We do not learn how to gesture in the way we learn the order of sharps and flats, but for high-level players, gesture is inseparable from other technical matters. Reading notes and counting rhythms, so audibly assessed as "right" or "wrong," is almost easy compared to a practice of movements, movements that often arise intuitively. Perhaps I never thought consciously about my own gestures because of that intuitive element; the theatrical flight of my hands might have been the easiest way to play or the only way to make the passage smooth and pretty--musical. Is it only after many years of concrete learning that one realizes that a great deal of imagination--some choreography--at the keyboard is not just superfluous but necessary? Maybe that's the big secret, and now I've gone and revealed it.

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Saturday, March 19, 2005

Act I: Curtain

Thank you, thank you, thank you for the enthusiastic welcome from the webloggers of music, arts and culture! I write with a new sense of responsibility.

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Thursday, March 17, 2005

The Soundtrack 7

"O Danny Boy"
Claude Debussy, "Mandoline"
Steve Reich, Nagoya Marimbas
Velvet Underground, Velvet Underground
spring training: batting practice

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Wednesday, March 16, 2005


I find myself wondering about the composer's "voice." How is it that, on overhearing a strain of a symphony or chamber piece, I am able to say, "oh, that's Beethoven" or, "definitely Schumann" or, "no way is that Brahms!" particularly when the snippet is just generic, just strings? For a few hundred years or so, composers worked with basically the same instrument (orchestrally speaking, strings and give or take a few brass, wind or percussion instruments) yet managed to make their works personal and identifiable. At the turn of the twentieth century, composers such as Mahler, Ravel and Stravinsky introduced more unusual instruments into the orchestra and experimented with orchestral voicings to a point where I recognize the music more for its orchestration than its musical motives or structure. (Castanets and tambourine? Do I smell Ravel?) While motives and structure may present themselves for consideration, as listeners we have developed a sweet-tooth for certain orchestral colors--the ear-candy of saxophone, banjo, celeste, or bass clarinet--and settled into a particular (and not so wholesome) habit of listening to much contemporary music.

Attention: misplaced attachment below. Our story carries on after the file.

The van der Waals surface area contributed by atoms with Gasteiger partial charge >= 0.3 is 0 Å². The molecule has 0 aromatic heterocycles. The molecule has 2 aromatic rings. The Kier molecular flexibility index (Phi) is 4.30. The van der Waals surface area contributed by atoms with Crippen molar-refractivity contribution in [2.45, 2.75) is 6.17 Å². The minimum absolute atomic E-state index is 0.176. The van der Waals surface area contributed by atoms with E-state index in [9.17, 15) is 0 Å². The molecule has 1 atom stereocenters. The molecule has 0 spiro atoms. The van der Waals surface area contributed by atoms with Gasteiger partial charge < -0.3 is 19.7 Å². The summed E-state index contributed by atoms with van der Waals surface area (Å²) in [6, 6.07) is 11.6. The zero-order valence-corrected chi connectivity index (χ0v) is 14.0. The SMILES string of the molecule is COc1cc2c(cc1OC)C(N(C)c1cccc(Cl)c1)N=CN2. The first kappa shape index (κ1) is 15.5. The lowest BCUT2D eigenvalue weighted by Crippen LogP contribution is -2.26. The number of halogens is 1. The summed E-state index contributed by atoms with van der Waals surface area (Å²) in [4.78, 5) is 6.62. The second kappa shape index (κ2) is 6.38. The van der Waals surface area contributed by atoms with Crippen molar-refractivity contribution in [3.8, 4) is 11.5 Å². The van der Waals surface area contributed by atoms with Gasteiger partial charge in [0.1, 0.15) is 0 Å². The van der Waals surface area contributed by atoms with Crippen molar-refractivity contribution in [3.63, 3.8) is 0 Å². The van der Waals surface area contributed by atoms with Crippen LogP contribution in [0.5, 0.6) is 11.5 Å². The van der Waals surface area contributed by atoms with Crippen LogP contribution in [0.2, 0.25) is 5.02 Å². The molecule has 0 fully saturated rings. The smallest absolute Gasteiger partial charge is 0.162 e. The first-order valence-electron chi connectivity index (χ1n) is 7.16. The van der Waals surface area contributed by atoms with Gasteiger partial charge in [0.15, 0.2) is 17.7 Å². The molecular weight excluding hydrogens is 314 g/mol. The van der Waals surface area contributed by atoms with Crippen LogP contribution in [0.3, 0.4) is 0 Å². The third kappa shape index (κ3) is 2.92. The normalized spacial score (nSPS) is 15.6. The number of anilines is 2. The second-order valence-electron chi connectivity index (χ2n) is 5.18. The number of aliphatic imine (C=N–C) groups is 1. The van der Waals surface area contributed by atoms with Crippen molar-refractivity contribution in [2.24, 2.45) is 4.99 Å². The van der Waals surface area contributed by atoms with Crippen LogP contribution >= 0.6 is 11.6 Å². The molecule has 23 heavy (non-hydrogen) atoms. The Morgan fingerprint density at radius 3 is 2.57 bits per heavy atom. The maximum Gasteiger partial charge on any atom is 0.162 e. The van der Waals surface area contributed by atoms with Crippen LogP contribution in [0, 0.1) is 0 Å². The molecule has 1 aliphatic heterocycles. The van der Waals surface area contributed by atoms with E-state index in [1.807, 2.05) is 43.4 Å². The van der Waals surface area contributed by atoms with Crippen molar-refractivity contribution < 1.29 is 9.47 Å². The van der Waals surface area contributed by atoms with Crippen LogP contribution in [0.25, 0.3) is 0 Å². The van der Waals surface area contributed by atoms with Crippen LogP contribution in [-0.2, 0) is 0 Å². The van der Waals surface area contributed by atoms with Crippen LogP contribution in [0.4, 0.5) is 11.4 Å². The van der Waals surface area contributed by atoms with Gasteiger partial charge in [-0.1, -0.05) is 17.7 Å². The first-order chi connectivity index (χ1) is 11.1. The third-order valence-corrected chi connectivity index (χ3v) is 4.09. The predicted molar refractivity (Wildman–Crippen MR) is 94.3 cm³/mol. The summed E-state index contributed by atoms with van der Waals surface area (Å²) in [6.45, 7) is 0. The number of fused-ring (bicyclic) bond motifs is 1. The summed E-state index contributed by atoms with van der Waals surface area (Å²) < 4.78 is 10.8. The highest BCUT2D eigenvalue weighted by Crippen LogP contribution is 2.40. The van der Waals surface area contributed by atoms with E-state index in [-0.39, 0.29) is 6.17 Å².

I hear accordion and piano, shofar and violin, marimba, vibes and miscellaneous percussion, and I think: Alvin Curran. I hear car horns and metronomes, and I think: Ligeti. I hear a basic Pierrot ensemble plus clinking glassware, BBs, bird calls and rustling tree branch and I think: John Zorn (ahem, his "classical" music, anyway). I fixate on the instrumentation, and am impressed or bored by the way the instruments are written for or played, and sort evaluate the music for theme or structure, motive or development. Zorn, Ligeti, and Curran are masters in many ways beyond orchestration, of course; there are others, however, who seem content to just stop at color, stop at the orchestration, and let the surprise of an "unusual" instrument seduce our ears and distract us from structure and form (or lack of it).

Concerts of new music tend to be cleverly programmed with orchestration foremost in mind. A guitar quartet might show, visually, some superficial relationship to a string quartet on the same program but, because strings are rubbed, amplified, grated, or left to feedback, actually pays homage to the meandering electronic track in another piece. The string quartet, meanwhile, full of strong pizzicatos or tappings of the bow on the instrument's body, might seem companion to creative percussion writing elsewhere on the program, especially when that involves bowing cymbals and striking woodblocks with fingertips. It's color, color, everywhere!

If you asked every composer in a given school's graduate program (and I'll be the first to admit that our Ravels and Stravinskys are probably not lurking in the halls of some graduate program) to write a dozen piano pieces, or a "symphonic movement" for thirty-two strings and timpani, and then you sat and blindly listened to all those pieces, would you be able to hear distinct voices? (I imagine you'd hear a fair share of derivative voices: ghosts.) If prevented from assembling a select and unique instrumentation, is a composer still able to assert a personal voice? How does one differentiate oneself if the parameters are reduced? How is it that I can distinguish Mendelssohn from Schumann when they speak through the same medium, when it's just the piano that I hear? How is it that sometimes I take meaning from what people have to say--their words, sentences, and whole ideas--and sometimes I can only hear the expression of their pitch, timbre or inflection?

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Sunday, March 13, 2005

And Beethoven Makes Cocktails